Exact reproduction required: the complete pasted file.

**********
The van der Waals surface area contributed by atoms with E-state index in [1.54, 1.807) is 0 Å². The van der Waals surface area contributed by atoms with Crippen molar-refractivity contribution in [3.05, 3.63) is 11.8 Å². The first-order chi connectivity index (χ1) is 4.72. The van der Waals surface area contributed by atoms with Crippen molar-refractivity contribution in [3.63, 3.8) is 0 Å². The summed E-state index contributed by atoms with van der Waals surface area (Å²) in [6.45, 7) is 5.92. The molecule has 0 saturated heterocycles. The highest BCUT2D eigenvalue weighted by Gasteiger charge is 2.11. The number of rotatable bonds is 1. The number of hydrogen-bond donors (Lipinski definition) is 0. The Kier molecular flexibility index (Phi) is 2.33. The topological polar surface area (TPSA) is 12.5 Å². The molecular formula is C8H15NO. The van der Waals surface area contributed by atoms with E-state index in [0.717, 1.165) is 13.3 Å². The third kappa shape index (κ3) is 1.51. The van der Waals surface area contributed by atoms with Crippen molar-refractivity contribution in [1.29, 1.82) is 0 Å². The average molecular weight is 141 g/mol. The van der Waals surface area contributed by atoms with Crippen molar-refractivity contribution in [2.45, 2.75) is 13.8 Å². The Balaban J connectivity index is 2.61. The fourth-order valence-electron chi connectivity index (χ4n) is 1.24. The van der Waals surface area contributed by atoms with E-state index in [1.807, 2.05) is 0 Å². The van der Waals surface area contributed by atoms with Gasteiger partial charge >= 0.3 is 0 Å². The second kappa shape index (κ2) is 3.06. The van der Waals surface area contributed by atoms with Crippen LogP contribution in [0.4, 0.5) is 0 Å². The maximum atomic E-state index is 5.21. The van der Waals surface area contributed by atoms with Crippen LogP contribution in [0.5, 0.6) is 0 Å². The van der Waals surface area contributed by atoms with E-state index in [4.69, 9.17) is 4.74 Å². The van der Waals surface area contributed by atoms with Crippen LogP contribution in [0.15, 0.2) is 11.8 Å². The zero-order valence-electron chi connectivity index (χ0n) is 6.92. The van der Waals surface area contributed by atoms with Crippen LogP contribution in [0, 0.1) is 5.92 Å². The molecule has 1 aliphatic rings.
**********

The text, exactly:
The van der Waals surface area contributed by atoms with E-state index in [1.54, 1.807) is 0 Å². The van der Waals surface area contributed by atoms with Crippen molar-refractivity contribution in [3.05, 3.63) is 11.8 Å². The first-order chi connectivity index (χ1) is 4.72. The van der Waals surface area contributed by atoms with Crippen molar-refractivity contribution in [3.63, 3.8) is 0 Å². The summed E-state index contributed by atoms with van der Waals surface area (Å²) in [6.45, 7) is 5.92. The molecule has 0 saturated heterocycles. The highest BCUT2D eigenvalue weighted by Gasteiger charge is 2.11. The number of rotatable bonds is 1. The number of hydrogen-bond donors (Lipinski definition) is 0. The Kier molecular flexibility index (Phi) is 2.33. The topological polar surface area (TPSA) is 12.5 Å². The molecular formula is C8H15NO. The van der Waals surface area contributed by atoms with E-state index in [0.717, 1.165) is 13.3 Å². The third kappa shape index (κ3) is 1.51. The van der Waals surface area contributed by atoms with Crippen molar-refractivity contribution in [1.29, 1.82) is 0 Å². The average molecular weight is 141 g/mol. The van der Waals surface area contributed by atoms with Crippen molar-refractivity contribution in [2.45, 2.75) is 13.8 Å². The Balaban J connectivity index is 2.61. The fourth-order valence-electron chi connectivity index (χ4n) is 1.24. The van der Waals surface area contributed by atoms with E-state index in [1.807, 2.05) is 0 Å². The van der Waals surface area contributed by atoms with Gasteiger partial charge >= 0.3 is 0 Å². The second kappa shape index (κ2) is 3.06. The van der Waals surface area contributed by atoms with Crippen LogP contribution in [0.4, 0.5) is 0 Å². The maximum atomic E-state index is 5.21. The van der Waals surface area contributed by atoms with Crippen LogP contribution in [0.5, 0.6) is 0 Å². The van der Waals surface area contributed by atoms with E-state index in [4.69, 9.17) is 4.74 Å². The van der Waals surface area contributed by atoms with Crippen LogP contribution in [0.15, 0.2) is 11.8 Å². The zero-order valence-electron chi connectivity index (χ0n) is 6.92. The van der Waals surface area contributed by atoms with Crippen LogP contribution in [0, 0.1) is 5.92 Å². The molecule has 1 aliphatic rings.